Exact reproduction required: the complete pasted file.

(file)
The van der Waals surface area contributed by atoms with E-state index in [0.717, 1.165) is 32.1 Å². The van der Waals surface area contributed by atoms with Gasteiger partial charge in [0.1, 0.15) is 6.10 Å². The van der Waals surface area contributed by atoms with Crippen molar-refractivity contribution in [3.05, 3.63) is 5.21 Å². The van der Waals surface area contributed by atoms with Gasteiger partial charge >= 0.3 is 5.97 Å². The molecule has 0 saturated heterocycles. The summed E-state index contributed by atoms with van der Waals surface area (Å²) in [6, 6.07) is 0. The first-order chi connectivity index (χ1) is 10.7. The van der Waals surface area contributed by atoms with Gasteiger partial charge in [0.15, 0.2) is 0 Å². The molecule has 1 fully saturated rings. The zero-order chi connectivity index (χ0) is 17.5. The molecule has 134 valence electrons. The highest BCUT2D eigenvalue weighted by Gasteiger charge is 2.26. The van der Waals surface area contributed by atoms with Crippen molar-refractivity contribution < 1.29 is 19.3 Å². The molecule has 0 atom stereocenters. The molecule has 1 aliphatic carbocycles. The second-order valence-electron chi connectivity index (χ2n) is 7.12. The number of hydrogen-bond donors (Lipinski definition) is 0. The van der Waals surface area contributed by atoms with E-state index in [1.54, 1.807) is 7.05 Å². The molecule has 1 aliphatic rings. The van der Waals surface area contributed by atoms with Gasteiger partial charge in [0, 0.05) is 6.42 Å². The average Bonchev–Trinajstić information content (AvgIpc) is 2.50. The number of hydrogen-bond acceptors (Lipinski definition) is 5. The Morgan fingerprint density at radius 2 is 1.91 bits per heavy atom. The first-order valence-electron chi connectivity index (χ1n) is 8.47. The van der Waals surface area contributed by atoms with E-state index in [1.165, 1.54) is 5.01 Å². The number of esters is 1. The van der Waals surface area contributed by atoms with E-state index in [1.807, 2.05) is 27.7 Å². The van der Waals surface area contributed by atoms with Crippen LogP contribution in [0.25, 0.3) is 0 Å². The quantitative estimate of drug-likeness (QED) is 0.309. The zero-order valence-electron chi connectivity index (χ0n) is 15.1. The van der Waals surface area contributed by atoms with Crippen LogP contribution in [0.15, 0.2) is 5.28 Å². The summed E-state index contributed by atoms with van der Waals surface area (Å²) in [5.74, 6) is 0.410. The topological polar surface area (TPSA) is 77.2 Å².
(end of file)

The van der Waals surface area contributed by atoms with E-state index in [0.717, 1.165) is 32.1 Å². The van der Waals surface area contributed by atoms with Gasteiger partial charge in [0.1, 0.15) is 6.10 Å². The van der Waals surface area contributed by atoms with Crippen molar-refractivity contribution in [3.05, 3.63) is 5.21 Å². The van der Waals surface area contributed by atoms with Gasteiger partial charge >= 0.3 is 5.97 Å². The molecule has 0 saturated heterocycles. The summed E-state index contributed by atoms with van der Waals surface area (Å²) in [6, 6.07) is 0. The first-order chi connectivity index (χ1) is 10.7. The van der Waals surface area contributed by atoms with Gasteiger partial charge in [0.15, 0.2) is 0 Å². The molecule has 1 fully saturated rings. The zero-order chi connectivity index (χ0) is 17.5. The molecule has 134 valence electrons. The highest BCUT2D eigenvalue weighted by Gasteiger charge is 2.26. The van der Waals surface area contributed by atoms with Crippen molar-refractivity contribution < 1.29 is 19.3 Å². The molecule has 0 atom stereocenters. The molecule has 1 aliphatic carbocycles. The second-order valence-electron chi connectivity index (χ2n) is 7.12. The number of hydrogen-bond donors (Lipinski definition) is 0. The van der Waals surface area contributed by atoms with E-state index in [1.54, 1.807) is 7.05 Å². The molecule has 1 aliphatic rings. The van der Waals surface area contributed by atoms with Gasteiger partial charge in [0, 0.05) is 6.42 Å². The average Bonchev–Trinajstić information content (AvgIpc) is 2.50. The number of hydrogen-bond acceptors (Lipinski definition) is 5. The Morgan fingerprint density at radius 2 is 1.91 bits per heavy atom. The first-order valence-electron chi connectivity index (χ1n) is 8.47. The van der Waals surface area contributed by atoms with E-state index in [1.165, 1.54) is 5.01 Å². The number of esters is 1. The van der Waals surface area contributed by atoms with E-state index in [1.807, 2.05) is 27.7 Å². The van der Waals surface area contributed by atoms with Crippen LogP contribution in [0.25, 0.3) is 0 Å². The quantitative estimate of drug-likeness (QED) is 0.309. The zero-order valence-electron chi connectivity index (χ0n) is 15.1. The van der Waals surface area contributed by atoms with Crippen LogP contribution in [0.15, 0.2) is 5.28 Å². The summed E-state index contributed by atoms with van der Waals surface area (Å²) in [5.74, 6) is 0.410. The topological polar surface area (TPSA) is 77.2 Å².